1910-2014 Luise Rainer Academy Award-winner played Chinese servant "O-Lan" in "The Good Earth"

Suzanne Kai

December 30, 2014


Luise Rainer, the German-born actress who won an Academy Award for her starring role as the Chinese servant "O-Lan" in the 1937 movie "The Good Earth," died of pneumonia today at her home in London at age 104. 

AC - LUISE RAINER IN TH GOOD EARTHLuise Rainer was cast in the leading role as the Chinese servant "O-Lan" over other actors including Anna May Wong. Rainer was an Academy Award-winning actress for her role in MGM's "The Great Ziegfeld" one year earlier in 1936. In 1937, Rainer won the Academy Award for Best Actress for her role in "The Good Earth" becoming the first actress to win consecutive Best Actress Academy Awards. A well known actress in Europe, she was recruited to Hollywood by MGM in 1935, but her career in Hollywood was short-lived and she returned to Europe after disputes with MGM studio boss Louis B. Mayer.

Rainer's passing was announced via Twitter by her daughter, Francesca Knittel Bowyer. Rainer is survived by her daughter, two granddaughters and two great-grandchildren. Bowyer told CNN in an email, "Mummy had the fragility of an orchid, the energy of a hummingbird, the tenacity of a hunter. She could change calm waters into a raging storm with a look and the lift of a finger." "My heart is a hole without her, but that hole will definitely be filled with incredible memories, sweet, salty and funny. I want her memory to linger with those who knew her and be given to those who did not."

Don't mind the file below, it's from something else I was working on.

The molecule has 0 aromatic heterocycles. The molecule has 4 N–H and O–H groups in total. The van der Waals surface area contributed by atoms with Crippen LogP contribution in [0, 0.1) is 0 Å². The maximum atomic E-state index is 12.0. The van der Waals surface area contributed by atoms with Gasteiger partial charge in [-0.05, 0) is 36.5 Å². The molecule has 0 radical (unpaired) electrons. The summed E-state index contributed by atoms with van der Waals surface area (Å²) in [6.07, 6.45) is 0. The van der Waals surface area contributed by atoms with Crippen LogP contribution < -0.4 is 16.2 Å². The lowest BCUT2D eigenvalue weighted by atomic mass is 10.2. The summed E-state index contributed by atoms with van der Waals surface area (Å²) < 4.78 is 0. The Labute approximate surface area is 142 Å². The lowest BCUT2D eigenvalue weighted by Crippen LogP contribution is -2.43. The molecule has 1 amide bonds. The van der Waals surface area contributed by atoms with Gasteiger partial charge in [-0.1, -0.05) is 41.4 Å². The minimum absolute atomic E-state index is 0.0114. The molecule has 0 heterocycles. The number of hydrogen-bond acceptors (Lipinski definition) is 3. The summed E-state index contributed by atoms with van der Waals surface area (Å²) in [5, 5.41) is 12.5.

Rainer's 1937 Academy Award-winning role as the Chinese servant "O-Lan" in the Hollywood movie "The Good Earth" is a subject covered in history studies on the lack of Asian American actors in major roles in Hollywood film. Novelist Pearl S. Buck won a Pulitzer and Nobel Prize for her novel "The Good Earth," and was a public advocate for minority rights and women. Buck reportedly intended the film adaptation of her novel to be cast with all Chinese or Chinese-American actors. A Wikipedia posting cites the Hays Code as one of the reasons for casting non-Asians in the leading roles. It also cites film producer Irving Thalberg's wish to cast only Chinese actors. Paul Muni, a non-Asian was cast to play farmer Wang Lung.

A Wikipedia posting cites the Hays Code anti-miscegenation rules required Paul Muni's character's wife "O-Lan" to be played by a white actress.[5] MGM offered (Anna May) Wong the role of Lotus, but she refused, stating, "You're asking me – with Chinese blood – to do the only unsympathetic role in the picture featuring an all-American cast portraying Chinese characters."[6] Many of the characters were played by Western actors made to look Asian with aid of make-up techniques developed by Jack Dawn and used for the first time in this film.

Related on the Web:

Luise Rainer dies at 104; 1930s star had meteoric rise and fall in Hollywood by writer Claudie Luther, Los Angeles Times

Luise Rainer, back-to-back Oscar winner, dead at 104 by Todd Leopold, CNN.com

Double Oscar Winning Actress Luise Rainer Dies at 104 by writer Carmel Dagan, Variety.com

Luise Rainer, First to Win Consecutive Oscars, Dead at 104 by Tony Maglio TheWrap.com